Wednesday, January 10, 2007

Nuns give abandoned babies second chance in life

Nuns give abandoned babies second chance in life
Fewer children are doomed to spend their lives in orphanages as adoption gains acceptance among Lebanese

By Nour Samaha
Daily Star staff

BEIRUT: One early morning in 1848, at around 4 a.m., a nun at the Azaariyeh Convent in Downtown Beirut was woken by some noise outside. She got up to have a look and found a new-born baby girl balancing on one of the massive wooden beams of the house. The nuns named her Cecille la Poutre (Cecille the Beam). A week afterward, another nun encountered a man walking by the sea with a baby basket in his arms, with the child's head poking above the rim. When the nun asked him where he was going, he replied that the mother of the baby had died during childbirth and that he had concluded that the child must have "bad karma," and therefore should be thrown into the sea. The nun immediately relieved the man of his child.

These are just two of many stories about Lebanon's abandoned children. Sister Josephe, a nun in charge of adoption at the Creche St. Vincent at Azaariyeh, told The Daily Star that the situation of abandonment and adoption has changed dramatically over the last 30 years. "The daycare school moved in 1928 from Downtown to Achrafieh, where it continued to receive abandoned babies," she said. "After a certain age, boys were sent to an orphanage in Broumanna and girls were sent to another orphanage in Zouk. "By this point, abandoned children were coming in quickly, either due to girls getting pregnant out of wedlock, and therefore it was shameful for them to bring up 'bastard' children, or because couples could not afford to keep their child, or because the child was handicapped," she added. During the period prior to the Civil War, unwed women were socially obliged to hide their babies and dispose of them at the door of a convent, a church, or simply in a nearby street. Sister Josephe went on to say that unfortunately, at least one third of the abandoned children of that era reached a certain age and "lost their heads." "Maybe because they were abandoned and did not understand why, and obviously we could not provide answers either, as the majority of them had been left on our doorstep with no form of identification or tracing their origins ... They became mentally ill; aggressive, depressed, confused. They would be put into psychiatric hospitals, and spend the rest of their lives there."

The mid-1950s saw a dramatic change in the law, with the government authorizing Lebanon's first adoption service. With the approval of the church, the creche began giving children up for adoption. Couples from all over the Western world - including the United States, France, and Holland - flooded to Lebanon to adopt abandoned children. A few problems arose when the children grew up and came back to Lebanon to try and relocate their biological parents. Sister Josephe said that the creche found it impossible to assist them because they had no papers identifying their origins. "Most of the time, they were young girls of Lebanese, Syrian, or Palestinian nationality who left their babies at our door. We had no idea where they came from, what their religious background was, who the father was - so when the children came back as adults desperate to find their parents, we could do nothing to help."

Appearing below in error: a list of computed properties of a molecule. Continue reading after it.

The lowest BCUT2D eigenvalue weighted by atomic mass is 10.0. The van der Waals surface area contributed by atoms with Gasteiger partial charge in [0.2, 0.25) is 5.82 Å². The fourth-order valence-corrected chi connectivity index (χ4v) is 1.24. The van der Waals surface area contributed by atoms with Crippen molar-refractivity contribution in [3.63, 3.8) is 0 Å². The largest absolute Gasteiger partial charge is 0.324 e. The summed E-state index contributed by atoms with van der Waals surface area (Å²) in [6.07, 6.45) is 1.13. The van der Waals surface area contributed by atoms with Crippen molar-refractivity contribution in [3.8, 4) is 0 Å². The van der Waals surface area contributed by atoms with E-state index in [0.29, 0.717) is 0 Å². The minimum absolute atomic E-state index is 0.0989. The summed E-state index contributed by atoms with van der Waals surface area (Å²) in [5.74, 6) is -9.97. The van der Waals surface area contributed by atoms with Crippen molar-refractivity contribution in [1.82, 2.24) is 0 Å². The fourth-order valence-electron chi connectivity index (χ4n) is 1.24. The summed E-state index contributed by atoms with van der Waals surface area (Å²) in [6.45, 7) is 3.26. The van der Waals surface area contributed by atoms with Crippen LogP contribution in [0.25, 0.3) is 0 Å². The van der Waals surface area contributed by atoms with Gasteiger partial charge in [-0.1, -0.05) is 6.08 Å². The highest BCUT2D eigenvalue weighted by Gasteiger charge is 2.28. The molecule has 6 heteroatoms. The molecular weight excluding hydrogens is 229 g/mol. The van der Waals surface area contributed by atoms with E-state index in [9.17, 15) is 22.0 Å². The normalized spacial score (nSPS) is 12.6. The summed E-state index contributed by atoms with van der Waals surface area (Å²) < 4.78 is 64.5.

The creche, now a daycare and adoption center, is also home to two women who were abandoned as babies in the 1960s. Blanche, now all grown up and helping the nuns look after the children, refuses to even entertain the idea of searching for her biological parents. When Sister Josephe joked that her mother was waiting to collect her outside, she replied: "You can tell her to go because there is no way that I'm leaving all of you behind, after everything you have done for me." Sister Josephe said that until around 1965, only foreigners, mostly European, adopted children, as the Lebanese were simply not interested. But in the 1990s, more Lebanese began adopting. "They became more accepting and more open-minded about the idea of adoption. Previously they only saw the babies as bastards." In Beirut there are two main homes for abandoned children in Beirut, Azaariyeh, where the babies left behind become Christian and can be put up for adoption, and another where they become Muslim and are placed in orphanages. "When the babies come in, we obviously have no idea what religious orientation they are," she explained, "but because we are a Christian institution, they become Christian and they will go to Christian families." "Nowadays, Lebanese are constantly demanding babies for adoption, but we just don't have any anymore. Not one single baby was abandoned during the recent war with Israel," said Sister Josephe. "The creche was completely empty. We were all very surprised, especially because many people came to ask about adoption, but I think mothers just did not want to let go of their children." Over a decade ago, the creche was receiving several babies a month, of all kinds of origins. "Babies who were black, Sri-Lankan, mixed race, or handicapped were coming in and being adopted," she said, "but now, with a waiting list of over two years, despite the rigorous background checks we make into the potential parents, babies are not being abandoned, and not being put up for adoption

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